First HAB report on Seneca Lake
Saturday, Aug. 22 saw the first confirmed harmful algal bloom (HAB) report of the season on Seneca Lake. It occurred in the southeastern part of the lake, between Burdett and Hector. The timing is in line with previous years’ experience. Now that blooms have been spotted, expect to see more until they peak in mid-September.
More information and an interactive map can been viewed at the Seneca Lake Pure Waters (SLPW) website (www.senecalake.org/blooms).
The Finger Lakes Institute at Hobart and William Smith Colleges is collaborating with regional industry and university partners to monitor harmful algae blooms (HABs) in the Finger Lakes and other New York waterways using exciting cutting-edge technology.
The occurrence of HABs is increasing worldwide, including in New York. While cyanobacteria are natural components of aquatic ecosystems, certain conditions (e.g., high nutrients and warm temperatures) can cause them to grow quickly and form surface blooms, which are unsightly and negatively impact the ecosystem. Some types of cyanobacteria can also produce toxins that are dangerous to humans, pets, and wildlife.
Monitoring HABs using traditional techniques (e.g., boat surveys, water sample collection) can be expensive and time consuming. However, simply observing the color of the water can be a very effective method of spotting blooms. Cyanobacteria contain unique pigments that cause HABs to appear as specific colors, such as turquoise or pea-green, allowing them to be distinguished from the surrounding water and other types of phytoplankton.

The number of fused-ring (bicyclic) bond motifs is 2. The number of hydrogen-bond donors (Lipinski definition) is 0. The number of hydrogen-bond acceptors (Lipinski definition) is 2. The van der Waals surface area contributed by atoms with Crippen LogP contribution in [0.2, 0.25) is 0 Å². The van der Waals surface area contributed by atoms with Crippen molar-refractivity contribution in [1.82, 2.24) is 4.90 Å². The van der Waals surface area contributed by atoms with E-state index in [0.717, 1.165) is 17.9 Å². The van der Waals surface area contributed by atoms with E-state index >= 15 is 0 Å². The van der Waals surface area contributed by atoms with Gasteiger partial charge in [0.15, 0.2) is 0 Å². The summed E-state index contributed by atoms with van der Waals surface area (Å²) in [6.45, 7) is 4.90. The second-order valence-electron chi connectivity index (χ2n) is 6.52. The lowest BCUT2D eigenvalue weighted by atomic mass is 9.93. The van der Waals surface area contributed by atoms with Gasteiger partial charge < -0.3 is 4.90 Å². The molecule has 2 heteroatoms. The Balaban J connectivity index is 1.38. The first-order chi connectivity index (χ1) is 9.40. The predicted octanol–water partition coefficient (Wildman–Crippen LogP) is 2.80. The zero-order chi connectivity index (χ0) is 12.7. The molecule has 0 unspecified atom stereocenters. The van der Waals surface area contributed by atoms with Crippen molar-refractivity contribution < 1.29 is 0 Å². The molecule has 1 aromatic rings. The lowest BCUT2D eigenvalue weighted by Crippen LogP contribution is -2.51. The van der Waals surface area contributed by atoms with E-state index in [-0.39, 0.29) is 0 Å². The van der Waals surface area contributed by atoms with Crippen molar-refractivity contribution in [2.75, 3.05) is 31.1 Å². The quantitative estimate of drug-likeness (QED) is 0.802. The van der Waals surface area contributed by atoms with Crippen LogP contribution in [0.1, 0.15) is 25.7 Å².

The HAB Drone Surveillance Program uses drones equipped with advanced optical sensors, along with novel data processing methodologies to monitor HABs in New York waterways. With drones, large portions of lakes and rivers will be routinely observed. The drone-mounted sensors are hyperspectral, measuring light over many wavelengths, and will precisely determine the color of the water. These sensors collect large volumes of data. Innovative computer algorithms, including machine learning techniques, will sift through the imagery identifying HABs based on their specific color signals.
The primary benefit of this work will be the development of an effective and low-cost method to monitor HABs in New York waterways at high spatiotemporal resolutions that will integrate into existing observation networks. This in turn will help ensure public safety, as well as improve the understanding of HAB ecology, leading to better prediction models and improved impact mitigation strategies.
The COVID situation has slowed the project as the full team has not been able to assemble. However, SUNY Binghamton is test flying the hyperspectral camera and collecting preliminary data through the fall.
Partners for this project include Corning Inc., SUNY Binghamton, SUNY Fredonia, SUNY Oneonta, and the Cary Institute for Ecosystem Studies.